We set off on the first section, which was pretty straight forward. We traversed the mountain on a long flat section that worked its way up the mountain until we reached a point where the trail turned to rocks and dirt. We coiled up the ropes ahead of us and walked through this section close together so that the ropes wouldn’t catch on the medium sized boulders that ran across the trail. As we came around the corner at Cathedral Gap we hit the snow again and saw three hikers from another group sitting down taking break to the right of us. To the left of us, massive car sized blocks of ice hung off the Ingraham Glacier about 200 yards away from us.

“You guys may want to get moving,” Casey mentioned to the three strangers taking a break, “11 people died at this spot in 1981.” We moved quickly past. At one point we hiked up the crest of a hill, and on the left and right side were gaping crevasses. It was really dark though, probably a blessing, because it might have been terrifying to cross this area in the day light. Finally we reached our first break just after sixty minutes of hiking. A trail of light on the heads of hikers followed behind us. “We may have a longer break here,” Casey explained. “Dave is turning back, so Stoney (one of the other guides) will have to return with him. We will have to rope one more person onto our group.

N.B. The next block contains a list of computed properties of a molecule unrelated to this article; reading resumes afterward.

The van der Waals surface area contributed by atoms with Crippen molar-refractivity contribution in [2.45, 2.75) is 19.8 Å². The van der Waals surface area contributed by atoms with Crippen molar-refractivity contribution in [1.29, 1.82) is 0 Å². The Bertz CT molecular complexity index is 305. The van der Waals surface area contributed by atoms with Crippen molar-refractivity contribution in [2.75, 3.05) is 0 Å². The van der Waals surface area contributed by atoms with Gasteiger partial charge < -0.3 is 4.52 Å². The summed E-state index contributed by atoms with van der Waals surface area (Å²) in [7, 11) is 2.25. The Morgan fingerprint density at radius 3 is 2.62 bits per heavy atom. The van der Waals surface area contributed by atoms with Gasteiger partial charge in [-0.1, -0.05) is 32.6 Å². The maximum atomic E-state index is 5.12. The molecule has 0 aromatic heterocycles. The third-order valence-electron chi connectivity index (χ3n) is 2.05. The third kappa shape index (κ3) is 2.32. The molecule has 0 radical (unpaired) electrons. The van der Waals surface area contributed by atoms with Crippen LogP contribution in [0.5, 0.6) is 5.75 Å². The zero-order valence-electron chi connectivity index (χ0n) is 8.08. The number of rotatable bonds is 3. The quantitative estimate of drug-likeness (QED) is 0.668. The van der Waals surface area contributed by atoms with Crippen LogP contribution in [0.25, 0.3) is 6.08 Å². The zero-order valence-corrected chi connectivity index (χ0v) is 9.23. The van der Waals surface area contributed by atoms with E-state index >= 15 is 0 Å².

Now I know originally I had complained about breaks being too short, but this break took almost 30 minutes, and by the time we took off I was freezing. During the rest breaks we pulled out our heavy parkas, but I only had a medium sized parka and hadn’t put on any other layers, so I was shivering when we pulled out of that rest stop. This worried meed a little because it was only 2am and we were going to go much higher and the temperature was going to get much lower. The upcoming stretch was the most dangerous of the entire climb. Disappointment Cleaver. It was very steep, mostly over rocks and scaling small sections of cliff.  Although we only hiked 60 minutes at a time for the rest of the trek, this section would be 90 minutes long without a break. They explained that taking a break anywhere along the Cleaver would be too dangerous. So, no rest breaks, in total darkness, scaling loose rocks in freezing weather. Awesome. In the orientation the day earlier I had asked Casey, “it this the crux (or the hardest part) of the hike?” He told us the hike with heavy packs we had just completed was the crux. (Turns out he just didn’t want to scare us, the Cleaver was very challenging.)